Books on film theory often call these characters the 'enigmatic outsider.' In general terms the enigmatic outsider isn't the protagonist, as the creation of a protagonist often comes with a need for exhaustive exposition, which kind of kills the enigmatic part. So Reacher is unusual in that respect and Lee Child cleverly keeps his background sketchy. His constant restlessness, and itinerant lifestyle is an effective device to maintain that tension between 'home' (represented by his military background) and the enigma.

There were early manifestations of these characters in the ubiquitous private detectives of noir fiction, Humphrey Bogart in The Maltese Falcon, for example. They were like the problem child kicked out of the nest (the system) but still trying to do the things the system was set up to do, if it had any god-dammed guts and honesty left (ie: find and bring justice.) Often they were given tragic, or at least dark pasts, conflicts they had to overcome within themselves to overcome the conflicts arising in the plot and relationship lines of the story. The noir P.I.s had an extra edge of unreliability, you never really knew or trusted their motives, or got a sense that they themselves knew. For all his power and decisiveness, Jack Reacher lacks this edge. He fills that gap with extreme violence, metered out to deserving candidates. And for all his scariness, he's really a Sherman tank version of the cosy promise that it'll be alright in the end. That good will win out.

A closer manifestation of the noir detective would be the Dave Robicheaux character from James Lee Burke's stories, but he's still a cop, after all the ruminations and conflicts about the role and meaning of power. Perhaps modern fiction has tipped the enigmatic characters of noir more clearly over to the 'other' side, in characters like Tony Soprano. Instead of a good man in constant conflict with (though using the muscle and lack of morality of ) the bad man inside him we have a bad man who's morality is moment by moment, entirely derived from each situation, each relationship. Constantly demanding we re-frame the whole argument and concept.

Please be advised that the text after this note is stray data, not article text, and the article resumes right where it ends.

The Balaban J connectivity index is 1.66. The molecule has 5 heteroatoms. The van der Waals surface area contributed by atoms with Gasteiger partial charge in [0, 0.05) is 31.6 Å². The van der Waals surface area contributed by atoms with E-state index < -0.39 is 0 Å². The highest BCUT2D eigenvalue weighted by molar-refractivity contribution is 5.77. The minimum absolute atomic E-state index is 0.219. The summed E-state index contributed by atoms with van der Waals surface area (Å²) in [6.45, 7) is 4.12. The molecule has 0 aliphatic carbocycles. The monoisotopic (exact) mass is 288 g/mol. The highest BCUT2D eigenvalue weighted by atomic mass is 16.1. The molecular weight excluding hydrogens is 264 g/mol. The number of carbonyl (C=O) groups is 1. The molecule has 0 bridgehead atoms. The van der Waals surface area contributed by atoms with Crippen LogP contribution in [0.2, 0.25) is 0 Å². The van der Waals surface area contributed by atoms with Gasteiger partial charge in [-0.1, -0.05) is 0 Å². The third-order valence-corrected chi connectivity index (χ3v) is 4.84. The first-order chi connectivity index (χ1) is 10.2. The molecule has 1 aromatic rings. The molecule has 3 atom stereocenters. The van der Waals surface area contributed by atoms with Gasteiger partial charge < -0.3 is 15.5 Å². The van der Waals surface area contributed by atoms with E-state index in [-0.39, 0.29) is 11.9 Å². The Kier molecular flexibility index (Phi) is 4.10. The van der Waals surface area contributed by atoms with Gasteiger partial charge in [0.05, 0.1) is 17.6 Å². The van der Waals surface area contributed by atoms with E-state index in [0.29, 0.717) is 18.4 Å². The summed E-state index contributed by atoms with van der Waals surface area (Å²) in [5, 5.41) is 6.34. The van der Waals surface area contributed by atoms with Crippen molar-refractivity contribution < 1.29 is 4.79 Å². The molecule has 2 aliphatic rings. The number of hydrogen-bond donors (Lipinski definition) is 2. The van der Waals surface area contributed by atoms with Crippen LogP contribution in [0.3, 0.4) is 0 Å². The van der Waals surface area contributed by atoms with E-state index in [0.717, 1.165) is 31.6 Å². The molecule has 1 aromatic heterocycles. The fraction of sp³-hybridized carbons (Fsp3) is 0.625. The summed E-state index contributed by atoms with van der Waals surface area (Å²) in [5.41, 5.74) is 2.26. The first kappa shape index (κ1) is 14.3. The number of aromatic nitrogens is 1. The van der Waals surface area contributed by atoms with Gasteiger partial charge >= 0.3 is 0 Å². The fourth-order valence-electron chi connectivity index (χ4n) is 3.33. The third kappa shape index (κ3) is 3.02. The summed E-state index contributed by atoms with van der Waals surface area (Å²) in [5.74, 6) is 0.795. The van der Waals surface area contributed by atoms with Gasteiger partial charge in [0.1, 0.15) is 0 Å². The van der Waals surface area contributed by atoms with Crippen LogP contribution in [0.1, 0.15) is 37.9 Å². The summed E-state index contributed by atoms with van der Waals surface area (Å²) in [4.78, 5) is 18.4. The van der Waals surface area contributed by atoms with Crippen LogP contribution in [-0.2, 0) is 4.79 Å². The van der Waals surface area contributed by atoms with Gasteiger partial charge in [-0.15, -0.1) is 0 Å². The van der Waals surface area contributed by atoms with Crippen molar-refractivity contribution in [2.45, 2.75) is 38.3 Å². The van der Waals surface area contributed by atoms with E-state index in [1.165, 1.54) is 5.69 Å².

I find the hyper violence of the Reacher novels over the top and his all powerful physicality and ability to kill five bad guys without breaking a sweat veers too close to Superman mythology, for me. James Lee Burke's characters are less perfect and stronger for it.

The two action thrillers from my recent sample I found most rewarding were by Michael Connelly. Lost Light and City of Bones. Connelly's characters (including his protagonist, Harry Bosch) strike me as more real, with layers of strength AND vulnerability. There is a lot more ambiguity in his writing. You never know who to trust, and Harry Bosch is just trying to do the best he can in lousy situations - he's not an Old Testament bringer of vengeance. There's no real ambiguity in Harry, but there sure is in the world around him. Who can you trust, and why, and how far?

I could see myself inviting Harry Bosch to dinner and we'd shake our heads at the stuff that's out there. I'd invite Robicheaux, but lock the liquor cabinet. I'm not sure I can see Jack Reacher strongly enough as a real person to even invite him. Anyway, with his lifestyle, where would you send the invitation?

Conflicting emotions.

I recently went to see the film The Best Exotic Marigold Hotel, and came out with conflicting emotions. The best moments were excellent, but there were weaknesses too. The strengths ( some biting humour in the dialogue, some poignant performances, by Maggie Smith, Tom Wilkinson, Bill Nighy, Celia Imrie and Judi Dench.) Weaknesses: I thought the film suffered from too much need to present the quaint India of recent legend, chaotic but happy, personified by the lead Indian character Sonny, played by Dev Patel. I’m more than a little disquieted by indigenous characters acting in ‘type’. Sometimes I wonder if English letters and celluloid still struggles to leave behind Kipling’s cute but paternalistic and patronizing portrayals of natives. It reminds me of what Native Americans sometimes refer to as ‘Chiefing’, getting up in traditional garb, not as an intrinsic cultural statement, but to ham it up for the narrow perspectives of tourists. Sonny’s character and the triumph over odds plotline written for him never rose above stereotype.